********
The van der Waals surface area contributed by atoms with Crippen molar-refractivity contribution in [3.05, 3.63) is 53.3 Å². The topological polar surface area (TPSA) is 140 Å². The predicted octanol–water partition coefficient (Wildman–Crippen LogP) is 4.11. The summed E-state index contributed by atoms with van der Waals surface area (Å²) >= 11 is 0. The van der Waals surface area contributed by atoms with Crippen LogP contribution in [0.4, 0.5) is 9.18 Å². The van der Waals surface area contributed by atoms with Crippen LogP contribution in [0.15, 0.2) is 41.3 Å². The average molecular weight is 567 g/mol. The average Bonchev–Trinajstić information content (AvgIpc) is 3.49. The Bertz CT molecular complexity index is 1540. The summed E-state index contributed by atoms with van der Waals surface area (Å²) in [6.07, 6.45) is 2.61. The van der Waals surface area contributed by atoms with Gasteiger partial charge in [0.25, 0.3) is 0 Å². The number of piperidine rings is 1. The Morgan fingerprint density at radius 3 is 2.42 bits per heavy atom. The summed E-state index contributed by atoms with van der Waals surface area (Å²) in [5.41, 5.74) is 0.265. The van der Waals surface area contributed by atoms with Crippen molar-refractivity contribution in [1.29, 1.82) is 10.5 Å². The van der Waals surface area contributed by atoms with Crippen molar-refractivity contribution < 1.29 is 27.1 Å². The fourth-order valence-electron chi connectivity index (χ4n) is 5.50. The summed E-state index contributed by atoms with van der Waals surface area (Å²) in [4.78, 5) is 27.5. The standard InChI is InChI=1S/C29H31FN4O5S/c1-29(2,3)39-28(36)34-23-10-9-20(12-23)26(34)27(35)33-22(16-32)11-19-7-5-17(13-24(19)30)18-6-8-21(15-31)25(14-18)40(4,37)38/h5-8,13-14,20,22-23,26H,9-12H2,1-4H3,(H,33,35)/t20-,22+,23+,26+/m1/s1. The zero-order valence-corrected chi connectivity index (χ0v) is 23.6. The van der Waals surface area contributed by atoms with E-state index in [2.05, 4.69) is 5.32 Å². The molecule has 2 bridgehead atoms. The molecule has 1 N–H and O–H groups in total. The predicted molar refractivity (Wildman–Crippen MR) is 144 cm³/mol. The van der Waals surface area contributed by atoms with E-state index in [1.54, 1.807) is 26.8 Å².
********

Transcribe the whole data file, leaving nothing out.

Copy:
The van der Waals surface area contributed by atoms with Crippen molar-refractivity contribution in [3.05, 3.63) is 53.3 Å². The topological polar surface area (TPSA) is 140 Å². The predicted octanol–water partition coefficient (Wildman–Crippen LogP) is 4.11. The summed E-state index contributed by atoms with van der Waals surface area (Å²) >= 11 is 0. The van der Waals surface area contributed by atoms with Crippen LogP contribution in [0.4, 0.5) is 9.18 Å². The van der Waals surface area contributed by atoms with Crippen LogP contribution in [0.15, 0.2) is 41.3 Å². The average molecular weight is 567 g/mol. The average Bonchev–Trinajstić information content (AvgIpc) is 3.49. The Bertz CT molecular complexity index is 1540. The summed E-state index contributed by atoms with van der Waals surface area (Å²) in [6.07, 6.45) is 2.61. The van der Waals surface area contributed by atoms with Gasteiger partial charge in [0.25, 0.3) is 0 Å². The number of piperidine rings is 1. The Morgan fingerprint density at radius 3 is 2.42 bits per heavy atom. The summed E-state index contributed by atoms with van der Waals surface area (Å²) in [5.41, 5.74) is 0.265. The van der Waals surface area contributed by atoms with Crippen molar-refractivity contribution in [1.29, 1.82) is 10.5 Å². The van der Waals surface area contributed by atoms with Crippen molar-refractivity contribution < 1.29 is 27.1 Å². The fourth-order valence-electron chi connectivity index (χ4n) is 5.50. The summed E-state index contributed by atoms with van der Waals surface area (Å²) in [4.78, 5) is 27.5. The standard InChI is InChI=1S/C29H31FN4O5S/c1-29(2,3)39-28(36)34-23-10-9-20(12-23)26(34)27(35)33-22(16-32)11-19-7-5-17(13-24(19)30)18-6-8-21(15-31)25(14-18)40(4,37)38/h5-8,13-14,20,22-23,26H,9-12H2,1-4H3,(H,33,35)/t20-,22+,23+,26+/m1/s1. The zero-order valence-corrected chi connectivity index (χ0v) is 23.6. The van der Waals surface area contributed by atoms with E-state index in [2.05, 4.69) is 5.32 Å². The molecule has 2 bridgehead atoms. The molecule has 1 N–H and O–H groups in total. The predicted molar refractivity (Wildman–Crippen MR) is 144 cm³/mol. The van der Waals surface area contributed by atoms with E-state index in [1.54, 1.807) is 26.8 Å².